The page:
- Page 1Samsung H03
- Page 2 Specifications, Connectivity and Controls
- Page 3 Battery Life, OSD and Format Support
- Page 4 Image and Audio Quality, Value and Verdict
Technically the H03 is equally impressive. It uses Texas Instruments’ highly-regarded DLP technology to provide a 1,000:1 native contrast ratio and sports a widescreen resolution of 854 x 480 (very similar to that found on today’s high-end smartphones, and indeed Samsung has already matched the two with the i8520 Beam). This means no or reduced black bars on the majority of films, though it’s arguably not the ideal aspect ratio for data presentation.
Though on larger projectors LED bulbs are still a rarity, typically found on £10,000-plus models such as the Vivitek H9080FD and SIM2 Grand Cinema MICO 50, on pico projectors these are a necessity rather than a luxury. This is for the simple reason that ‘regular’ bulbs would produce far too much heat and need to be far too large to produce an equivalent brightness output to this Samsung’s incredible (for its size) 30 lumens. Its lamp is rated at 30,000 hours, so you shouldn’t need to worry about replacements in the projector’s viable lifetime.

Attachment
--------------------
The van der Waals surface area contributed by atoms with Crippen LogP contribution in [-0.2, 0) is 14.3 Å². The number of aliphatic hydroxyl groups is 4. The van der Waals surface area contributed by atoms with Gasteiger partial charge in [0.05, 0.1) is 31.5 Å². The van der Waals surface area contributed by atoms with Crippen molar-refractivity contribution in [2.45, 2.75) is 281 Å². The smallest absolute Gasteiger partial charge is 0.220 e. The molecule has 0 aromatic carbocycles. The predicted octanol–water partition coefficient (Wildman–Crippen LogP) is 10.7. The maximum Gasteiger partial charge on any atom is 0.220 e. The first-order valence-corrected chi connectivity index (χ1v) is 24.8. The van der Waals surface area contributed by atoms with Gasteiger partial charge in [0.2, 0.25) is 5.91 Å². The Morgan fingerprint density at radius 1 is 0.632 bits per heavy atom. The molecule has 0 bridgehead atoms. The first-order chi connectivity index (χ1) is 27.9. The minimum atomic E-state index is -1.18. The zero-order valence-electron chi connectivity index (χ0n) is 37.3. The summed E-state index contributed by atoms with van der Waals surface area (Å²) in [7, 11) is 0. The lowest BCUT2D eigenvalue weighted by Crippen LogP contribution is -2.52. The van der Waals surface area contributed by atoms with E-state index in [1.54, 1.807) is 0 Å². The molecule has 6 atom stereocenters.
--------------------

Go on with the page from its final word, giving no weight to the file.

Connectivity is extensive, especially considering the H03’s size. Behind its little rear panel you’ll find a 3.5mm jack that caters for composite video and stereo audio using the supplied adapter and a proprietary analogue connector that can be used either with the supplied VGA adapter or an optional component one. There’s also a 3.5mm headphone jack and a mini-USB output, which can be used with the supplied female USB adapter cable to plug in any USB storage up to 16GB.
Not that that’s the only way to get files onto this pico projector, as there’s a micro-SD card slot just below the focus slider on the right side that will take cards up to 16GB (the same limitation as on USB sticks), and of course you can store data on the H03’s relatively generous 1GB local memory.
The focus slider is small and slightly fiddly but not to the point of being frustrating, so long as you have a modicum of patience. A small push-button below the connectivity cover releases the battery.
Power and navigation controls are found at the projector’s top, etched subtly into the brushed metal surface. After pressing the power ‘button’ for a few seconds, all controls become backlit in white, making them easy to see whether in darkness or bright daylight. There’s a beeping sound to indicate a ‘press’, which can be set to loud, quiet or (thankfully) turned off altogether.
However, we still prefer physical buttons that offer tactile feedback and can be used without needing to look at the unit, especially as on several occasions, we accidentally ‘pressed’ the touch controls while attempting to adjust focus. Frankly, it’s a clear case of style over substance. It’s also a shame that Samsung doesn’t include a remote as some of its competitors do, but then the H03 is considerably cheaper than its closest rivals.
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